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Privacy & Security

Protect Yourself from Fraud

What is "Phishing"
The act of sending an e-mail to a user falsely claiming to be an established legitimate enterprise in an attempt to scam the user into surrendering private information that will be used for identity theft. The e-mail directs the user to visit a web site where they are asked to update personal information, such as passwords and credit card, social security, and bank account numbers that the legitimate organization already has. The web site, however, is bogus and set up only to steal the user's information.
About Credit Card Phishing
You may receive an email or phone call from someone claiming to be from a legitimate credit card company and asks cardholders to reactivate their cards by providing account information and then creating a new password. The caller may also state that if the cardholder does not comply, the account will be suspended indefinitely. Usually, a legitimate credit card company will never ask cardholders to divulge account information, passwords or the three digit code on the back of the credit card via email or phone. Should you receive any questionable emails or phone calls asking for personal and confidential information such as passwords or account numbers, please DO NOT reply or respond to the web site referenced in the email. Contact the credit card company for verification and more information.
How to Tell if an E-mail Message is Fraudulent
Here are a few phrases to look for if you think an e-mail message is a phishing scam.
"Verify your account."
Businesses should not ask you to send passwords, login names, Social Security numbers, or other personal information through e-mail. If you receive an e-mail from a company asking you to update your credit card information, do not respond.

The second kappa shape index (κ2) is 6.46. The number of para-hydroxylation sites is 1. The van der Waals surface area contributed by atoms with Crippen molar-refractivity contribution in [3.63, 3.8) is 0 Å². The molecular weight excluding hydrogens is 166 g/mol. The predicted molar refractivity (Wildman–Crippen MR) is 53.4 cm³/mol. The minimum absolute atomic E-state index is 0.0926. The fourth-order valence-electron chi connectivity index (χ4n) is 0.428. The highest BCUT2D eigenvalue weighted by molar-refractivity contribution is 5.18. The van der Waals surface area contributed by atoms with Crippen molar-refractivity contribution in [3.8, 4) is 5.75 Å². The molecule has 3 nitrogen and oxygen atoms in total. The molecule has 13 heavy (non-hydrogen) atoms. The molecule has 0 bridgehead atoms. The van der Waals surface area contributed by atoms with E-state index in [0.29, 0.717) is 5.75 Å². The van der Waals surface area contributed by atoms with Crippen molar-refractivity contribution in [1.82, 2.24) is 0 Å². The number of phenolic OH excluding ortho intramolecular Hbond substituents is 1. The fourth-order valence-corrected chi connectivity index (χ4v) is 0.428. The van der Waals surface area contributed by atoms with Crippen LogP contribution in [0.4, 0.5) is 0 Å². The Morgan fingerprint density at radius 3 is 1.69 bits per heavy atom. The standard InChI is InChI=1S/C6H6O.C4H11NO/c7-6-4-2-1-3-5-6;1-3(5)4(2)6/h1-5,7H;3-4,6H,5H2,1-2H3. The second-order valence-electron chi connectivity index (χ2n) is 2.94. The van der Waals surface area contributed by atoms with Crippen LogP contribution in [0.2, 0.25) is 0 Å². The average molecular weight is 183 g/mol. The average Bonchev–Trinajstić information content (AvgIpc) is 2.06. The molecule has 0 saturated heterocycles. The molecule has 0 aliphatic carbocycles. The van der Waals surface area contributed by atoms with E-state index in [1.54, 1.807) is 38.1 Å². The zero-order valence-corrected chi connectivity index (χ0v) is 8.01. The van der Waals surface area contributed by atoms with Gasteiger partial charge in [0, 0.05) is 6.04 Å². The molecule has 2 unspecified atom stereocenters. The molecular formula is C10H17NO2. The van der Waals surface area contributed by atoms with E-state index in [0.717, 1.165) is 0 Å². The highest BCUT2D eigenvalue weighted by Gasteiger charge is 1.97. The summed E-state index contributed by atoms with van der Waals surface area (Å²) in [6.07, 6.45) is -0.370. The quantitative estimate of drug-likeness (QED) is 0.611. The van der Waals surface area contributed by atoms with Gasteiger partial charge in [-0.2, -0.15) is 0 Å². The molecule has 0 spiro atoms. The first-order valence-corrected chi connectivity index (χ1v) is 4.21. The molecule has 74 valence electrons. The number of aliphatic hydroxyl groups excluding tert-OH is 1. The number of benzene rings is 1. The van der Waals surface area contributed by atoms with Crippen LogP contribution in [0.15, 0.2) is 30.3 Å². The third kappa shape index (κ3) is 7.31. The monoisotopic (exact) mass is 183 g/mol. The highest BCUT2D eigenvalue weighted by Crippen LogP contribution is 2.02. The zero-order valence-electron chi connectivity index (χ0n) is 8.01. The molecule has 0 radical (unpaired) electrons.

"If you don't respond within 48 hours, your account will be closed."
These messages convey a sense of urgency so that you'll respond immediately without thinking. Phishing e-mail might even claim that your response is required because your account might have been compromised.
"Click the link below to gain access to your account."
HTML-formatted messages can contain links or forms that you can fill out just as you'd fill out a form on a web site. The links that you are urged to click may contain all or part of a real company's name and are usually "masked", meaning that the link you see does not take you to that address but somewhere different, usually a phony web site.
Tips on How to Avoid Phishing
  • If you receive an unexpected e-mail saying your account will be shut down unless you confirm your billing information, do not reply or click any links in the e-mail body.
  • Before submitting financial information through a web site, look for the "lock" icon on the browser's status bar. It means your information is secure during transmission.
  • If you are uncertain about the information, contact the company through an address or telephone number you know to be valid.
  • If you unknowingly supplied personal or financial information, contact your bank and credit card company immediately.
  • Suspicious e-mails can be forwarded to uce@ftc.gov, and complaints should be filed with the state attorney general's office or through the Federal Trade Commission at www.ftc.gov.
  • Beware of Internet fraud. The Bank will never request confidential information through e-mail.

    Exercise your rights to review your credit record and report fraudulent activity. To order your free annual credit report from one or all the national consumer reporting companies, visit www.annualcreditreport.com or call toll-free (877) 322-8228.

    For more information about the steps to take on obtaining your credit report, contact the credit bureaus listed below:
    Equifax: (800) 525-6285 or www.equifax.com
    Experian: (888) 397-3742 or www.experian.com
    TransUnion: (800) 680-7289 or www.transunion.com

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